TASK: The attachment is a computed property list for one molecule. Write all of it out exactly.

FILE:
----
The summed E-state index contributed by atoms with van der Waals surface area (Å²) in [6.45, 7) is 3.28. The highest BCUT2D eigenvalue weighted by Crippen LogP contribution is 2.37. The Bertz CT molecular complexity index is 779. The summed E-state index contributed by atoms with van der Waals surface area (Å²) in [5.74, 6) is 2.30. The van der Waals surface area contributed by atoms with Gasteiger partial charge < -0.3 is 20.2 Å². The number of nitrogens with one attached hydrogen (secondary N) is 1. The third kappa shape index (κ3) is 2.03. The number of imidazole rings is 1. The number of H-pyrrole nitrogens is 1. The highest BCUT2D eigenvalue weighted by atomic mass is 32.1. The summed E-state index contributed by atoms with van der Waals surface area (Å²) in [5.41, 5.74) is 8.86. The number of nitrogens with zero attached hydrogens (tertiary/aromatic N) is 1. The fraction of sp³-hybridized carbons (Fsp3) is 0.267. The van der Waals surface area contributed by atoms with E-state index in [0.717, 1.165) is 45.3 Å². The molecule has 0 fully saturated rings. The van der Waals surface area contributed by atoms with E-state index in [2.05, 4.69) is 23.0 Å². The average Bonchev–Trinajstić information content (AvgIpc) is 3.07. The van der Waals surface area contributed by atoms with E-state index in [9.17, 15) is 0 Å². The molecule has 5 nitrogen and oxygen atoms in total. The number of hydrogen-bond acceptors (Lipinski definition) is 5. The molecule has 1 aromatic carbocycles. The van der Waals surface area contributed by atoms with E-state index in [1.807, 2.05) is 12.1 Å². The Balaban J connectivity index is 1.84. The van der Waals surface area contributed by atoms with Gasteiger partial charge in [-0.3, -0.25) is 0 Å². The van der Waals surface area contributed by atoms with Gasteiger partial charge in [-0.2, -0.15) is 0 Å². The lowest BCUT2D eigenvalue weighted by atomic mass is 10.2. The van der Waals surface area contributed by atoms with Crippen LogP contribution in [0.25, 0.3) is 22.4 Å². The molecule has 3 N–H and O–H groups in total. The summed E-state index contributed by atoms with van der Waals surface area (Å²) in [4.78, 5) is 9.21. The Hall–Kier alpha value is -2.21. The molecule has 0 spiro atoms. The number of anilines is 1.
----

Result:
The summed E-state index contributed by atoms with van der Waals surface area (Å²) in [6.45, 7) is 3.28. The highest BCUT2D eigenvalue weighted by Crippen LogP contribution is 2.37. The Bertz CT molecular complexity index is 779. The summed E-state index contributed by atoms with van der Waals surface area (Å²) in [5.74, 6) is 2.30. The van der Waals surface area contributed by atoms with Gasteiger partial charge < -0.3 is 20.2 Å². The number of nitrogens with one attached hydrogen (secondary N) is 1. The third kappa shape index (κ3) is 2.03. The number of imidazole rings is 1. The number of H-pyrrole nitrogens is 1. The highest BCUT2D eigenvalue weighted by atomic mass is 32.1. The summed E-state index contributed by atoms with van der Waals surface area (Å²) in [5.41, 5.74) is 8.86. The number of nitrogens with zero attached hydrogens (tertiary/aromatic N) is 1. The fraction of sp³-hybridized carbons (Fsp3) is 0.267. The van der Waals surface area contributed by atoms with E-state index in [0.717, 1.165) is 45.3 Å². The molecule has 0 fully saturated rings. The van der Waals surface area contributed by atoms with E-state index in [2.05, 4.69) is 23.0 Å². The average Bonchev–Trinajstić information content (AvgIpc) is 3.07. The van der Waals surface area contributed by atoms with E-state index in [9.17, 15) is 0 Å². The molecule has 5 nitrogen and oxygen atoms in total. The number of hydrogen-bond acceptors (Lipinski definition) is 5. The molecule has 1 aromatic carbocycles. The van der Waals surface area contributed by atoms with E-state index in [1.807, 2.05) is 12.1 Å². The Balaban J connectivity index is 1.84. The van der Waals surface area contributed by atoms with Gasteiger partial charge in [-0.3, -0.25) is 0 Å². The van der Waals surface area contributed by atoms with Gasteiger partial charge in [-0.2, -0.15) is 0 Å². The lowest BCUT2D eigenvalue weighted by atomic mass is 10.2. The van der Waals surface area contributed by atoms with Crippen LogP contribution in [0.25, 0.3) is 22.4 Å². The molecule has 3 N–H and O–H groups in total. The summed E-state index contributed by atoms with van der Waals surface area (Å²) in [4.78, 5) is 9.21. The Hall–Kier alpha value is -2.21. The molecule has 0 spiro atoms. The number of anilines is 1.